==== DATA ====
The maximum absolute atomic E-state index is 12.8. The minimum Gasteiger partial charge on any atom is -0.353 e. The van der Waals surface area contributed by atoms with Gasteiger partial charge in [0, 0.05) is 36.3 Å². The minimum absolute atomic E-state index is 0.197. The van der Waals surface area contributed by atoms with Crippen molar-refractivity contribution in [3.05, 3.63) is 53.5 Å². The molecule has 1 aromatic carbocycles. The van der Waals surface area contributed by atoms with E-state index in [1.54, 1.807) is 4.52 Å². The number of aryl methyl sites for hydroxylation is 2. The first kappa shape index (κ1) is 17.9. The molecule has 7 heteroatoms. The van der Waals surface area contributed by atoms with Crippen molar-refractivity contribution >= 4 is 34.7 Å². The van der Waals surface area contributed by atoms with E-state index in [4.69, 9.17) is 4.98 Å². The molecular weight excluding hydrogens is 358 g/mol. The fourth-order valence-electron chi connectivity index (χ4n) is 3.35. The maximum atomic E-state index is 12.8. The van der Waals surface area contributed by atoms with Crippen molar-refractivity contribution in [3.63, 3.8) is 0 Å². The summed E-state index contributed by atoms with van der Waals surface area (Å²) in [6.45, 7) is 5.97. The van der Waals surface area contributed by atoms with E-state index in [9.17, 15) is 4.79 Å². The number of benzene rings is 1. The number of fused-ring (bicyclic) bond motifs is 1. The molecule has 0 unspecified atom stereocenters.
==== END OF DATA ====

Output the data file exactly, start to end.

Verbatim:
The maximum absolute atomic E-state index is 12.8. The minimum Gasteiger partial charge on any atom is -0.353 e. The van der Waals surface area contributed by atoms with Gasteiger partial charge in [0, 0.05) is 36.3 Å². The minimum absolute atomic E-state index is 0.197. The van der Waals surface area contributed by atoms with Crippen molar-refractivity contribution in [3.05, 3.63) is 53.5 Å². The molecule has 1 aromatic carbocycles. The van der Waals surface area contributed by atoms with E-state index in [1.54, 1.807) is 4.52 Å². The number of aryl methyl sites for hydroxylation is 2. The first kappa shape index (κ1) is 17.9. The molecule has 7 heteroatoms. The van der Waals surface area contributed by atoms with Crippen molar-refractivity contribution >= 4 is 34.7 Å². The van der Waals surface area contributed by atoms with E-state index in [4.69, 9.17) is 4.98 Å². The molecular weight excluding hydrogens is 358 g/mol. The fourth-order valence-electron chi connectivity index (χ4n) is 3.35. The maximum atomic E-state index is 12.8. The van der Waals surface area contributed by atoms with Crippen molar-refractivity contribution in [3.63, 3.8) is 0 Å². The summed E-state index contributed by atoms with van der Waals surface area (Å²) in [6.45, 7) is 5.97. The van der Waals surface area contributed by atoms with E-state index in [9.17, 15) is 4.79 Å². The number of benzene rings is 1. The number of fused-ring (bicyclic) bond motifs is 1. The molecule has 0 unspecified atom stereocenters.